Mahonia

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Mahonia

 

a genus of plants of the family Berberidaceae. They are evergreen shrubs or small trees. The large leaves are oddpinnate, prickly, and leathery; the yellow flowers are gathered in racemes. There are more than 100 species, distributed in North and Central America, as well as in Asia from the Himalayas to Japan and Sumatra. The Oregon grape (Mahonia aquifolia) is a shrub measuring up to 1 m tall, with shiny dark green leaves and bright yellow many-flowered terminal racemes. It grows wild in the western part of North America and is cultivated as an ornamental in the temperate belt of the northern hemisphere. In severe winters the Oregon grape freezes. In a number of species the mature fruits, dark blue berries with a gray bloom or down, are used in candies and baked goods.

References in periodicals archive ?
BRIGHT: the spikes of a Mahonia will add colour to your garden in winter
Mahonias like moist, well drained soil in sun or shade.
It was Mahonia aquifolium, not the most spectacular species but nonetheless welcome.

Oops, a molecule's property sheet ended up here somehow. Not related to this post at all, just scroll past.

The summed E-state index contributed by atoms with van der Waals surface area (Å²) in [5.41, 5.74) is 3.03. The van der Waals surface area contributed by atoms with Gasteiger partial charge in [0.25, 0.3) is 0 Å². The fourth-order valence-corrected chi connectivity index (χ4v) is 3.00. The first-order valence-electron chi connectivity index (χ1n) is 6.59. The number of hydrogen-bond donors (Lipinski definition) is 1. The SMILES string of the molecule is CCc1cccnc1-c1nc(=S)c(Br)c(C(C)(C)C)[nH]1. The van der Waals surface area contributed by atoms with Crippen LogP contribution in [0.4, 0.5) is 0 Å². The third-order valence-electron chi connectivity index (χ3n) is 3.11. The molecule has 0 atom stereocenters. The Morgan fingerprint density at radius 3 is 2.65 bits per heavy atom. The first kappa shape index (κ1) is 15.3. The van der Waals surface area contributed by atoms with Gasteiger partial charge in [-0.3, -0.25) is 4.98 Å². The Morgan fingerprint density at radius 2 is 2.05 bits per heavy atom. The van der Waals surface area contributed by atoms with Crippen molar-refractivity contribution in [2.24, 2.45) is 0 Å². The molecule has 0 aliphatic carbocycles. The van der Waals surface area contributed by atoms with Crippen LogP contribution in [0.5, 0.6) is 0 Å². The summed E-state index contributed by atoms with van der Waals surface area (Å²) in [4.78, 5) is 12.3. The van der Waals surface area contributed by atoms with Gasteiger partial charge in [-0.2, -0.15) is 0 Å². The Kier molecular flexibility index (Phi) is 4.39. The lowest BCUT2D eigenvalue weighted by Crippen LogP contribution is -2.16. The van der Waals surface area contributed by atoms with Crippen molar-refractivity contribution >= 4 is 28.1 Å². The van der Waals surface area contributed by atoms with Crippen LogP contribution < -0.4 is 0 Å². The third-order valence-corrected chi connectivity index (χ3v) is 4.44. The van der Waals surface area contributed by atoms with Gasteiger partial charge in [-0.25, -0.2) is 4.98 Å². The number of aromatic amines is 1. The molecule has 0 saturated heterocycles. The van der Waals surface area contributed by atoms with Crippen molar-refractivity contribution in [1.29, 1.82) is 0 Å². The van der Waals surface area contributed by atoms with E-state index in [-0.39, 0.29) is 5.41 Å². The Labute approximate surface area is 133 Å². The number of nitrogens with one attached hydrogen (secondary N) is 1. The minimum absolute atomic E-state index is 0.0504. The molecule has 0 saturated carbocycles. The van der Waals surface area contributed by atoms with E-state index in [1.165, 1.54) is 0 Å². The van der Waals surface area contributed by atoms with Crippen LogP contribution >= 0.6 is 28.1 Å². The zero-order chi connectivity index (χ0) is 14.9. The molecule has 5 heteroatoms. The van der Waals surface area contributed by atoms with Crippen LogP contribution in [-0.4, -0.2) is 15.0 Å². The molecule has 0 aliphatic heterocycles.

Worth a place in the garden on the merit of foliage alone, at this time of year mahonias really hit the jackpot by starting to flower.
The best of these, Mahonia 'Charity', will carry its flowers into early spring and is a marvellous companion for Camelia sasanqua which I have seen in flower before Christmas.
For small gardens, I would not recommend that you consider planting mahonias as they can reach up to 3 metres (10ft) high and 2 metres (6ft) wide in a few short years.
Mahonias demand little in return for their long-lasting display.
Most belong to shrubs or small trees, such as mahonias and daphnes.
It is the barberry family and is represented not only by the true barberries but by nandinas, mahonias and epimediums as well.
The prickly evergreen mahonias are also excellent value in the early part of winter, racemes of lemon-yellow, slightly scented flowers carried during November and December.